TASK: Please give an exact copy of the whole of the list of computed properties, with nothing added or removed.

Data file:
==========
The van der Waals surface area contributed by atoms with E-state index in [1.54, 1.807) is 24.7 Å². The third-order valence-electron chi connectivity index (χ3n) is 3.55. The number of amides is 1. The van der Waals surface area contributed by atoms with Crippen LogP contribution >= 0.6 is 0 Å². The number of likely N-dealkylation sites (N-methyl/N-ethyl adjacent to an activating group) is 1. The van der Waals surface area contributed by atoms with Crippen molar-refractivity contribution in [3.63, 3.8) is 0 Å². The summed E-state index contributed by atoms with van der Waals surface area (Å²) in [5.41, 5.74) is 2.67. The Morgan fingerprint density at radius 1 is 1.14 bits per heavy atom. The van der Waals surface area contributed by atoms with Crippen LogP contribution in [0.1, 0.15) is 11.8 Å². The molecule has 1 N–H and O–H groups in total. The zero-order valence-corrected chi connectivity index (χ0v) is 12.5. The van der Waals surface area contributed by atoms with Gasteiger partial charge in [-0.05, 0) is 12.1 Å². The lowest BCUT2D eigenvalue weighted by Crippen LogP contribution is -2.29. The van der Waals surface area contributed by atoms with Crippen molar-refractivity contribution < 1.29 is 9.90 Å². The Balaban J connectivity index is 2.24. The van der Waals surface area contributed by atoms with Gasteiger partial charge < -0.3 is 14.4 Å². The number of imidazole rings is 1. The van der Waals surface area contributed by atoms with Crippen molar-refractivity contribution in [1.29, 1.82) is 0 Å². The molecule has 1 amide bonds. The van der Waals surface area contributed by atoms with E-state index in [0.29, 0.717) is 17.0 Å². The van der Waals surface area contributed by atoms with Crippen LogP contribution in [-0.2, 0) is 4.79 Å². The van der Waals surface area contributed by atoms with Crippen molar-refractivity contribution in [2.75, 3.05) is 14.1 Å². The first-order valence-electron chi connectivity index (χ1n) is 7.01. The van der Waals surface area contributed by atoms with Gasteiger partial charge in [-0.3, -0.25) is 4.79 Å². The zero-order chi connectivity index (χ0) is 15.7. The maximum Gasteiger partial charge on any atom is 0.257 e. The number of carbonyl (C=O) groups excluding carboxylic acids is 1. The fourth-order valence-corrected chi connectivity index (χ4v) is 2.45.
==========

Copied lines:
The van der Waals surface area contributed by atoms with E-state index in [1.54, 1.807) is 24.7 Å². The third-order valence-electron chi connectivity index (χ3n) is 3.55. The number of amides is 1. The van der Waals surface area contributed by atoms with Crippen LogP contribution >= 0.6 is 0 Å². The number of likely N-dealkylation sites (N-methyl/N-ethyl adjacent to an activating group) is 1. The van der Waals surface area contributed by atoms with Crippen molar-refractivity contribution in [3.63, 3.8) is 0 Å². The summed E-state index contributed by atoms with van der Waals surface area (Å²) in [5.41, 5.74) is 2.67. The Morgan fingerprint density at radius 1 is 1.14 bits per heavy atom. The van der Waals surface area contributed by atoms with Crippen LogP contribution in [0.1, 0.15) is 11.8 Å². The molecule has 1 N–H and O–H groups in total. The zero-order valence-corrected chi connectivity index (χ0v) is 12.5. The van der Waals surface area contributed by atoms with Gasteiger partial charge in [-0.05, 0) is 12.1 Å². The lowest BCUT2D eigenvalue weighted by Crippen LogP contribution is -2.29. The van der Waals surface area contributed by atoms with Crippen molar-refractivity contribution < 1.29 is 9.90 Å². The Balaban J connectivity index is 2.24. The van der Waals surface area contributed by atoms with Gasteiger partial charge < -0.3 is 14.4 Å². The number of imidazole rings is 1. The van der Waals surface area contributed by atoms with Crippen molar-refractivity contribution in [1.29, 1.82) is 0 Å². The molecule has 1 amide bonds. The van der Waals surface area contributed by atoms with E-state index in [0.29, 0.717) is 17.0 Å². The van der Waals surface area contributed by atoms with Crippen LogP contribution in [-0.2, 0) is 4.79 Å². The van der Waals surface area contributed by atoms with Crippen molar-refractivity contribution in [2.75, 3.05) is 14.1 Å². The first-order valence-electron chi connectivity index (χ1n) is 7.01. The van der Waals surface area contributed by atoms with Gasteiger partial charge in [-0.3, -0.25) is 4.79 Å². The zero-order chi connectivity index (χ0) is 15.7. The maximum Gasteiger partial charge on any atom is 0.257 e. The number of carbonyl (C=O) groups excluding carboxylic acids is 1. The fourth-order valence-corrected chi connectivity index (χ4v) is 2.45.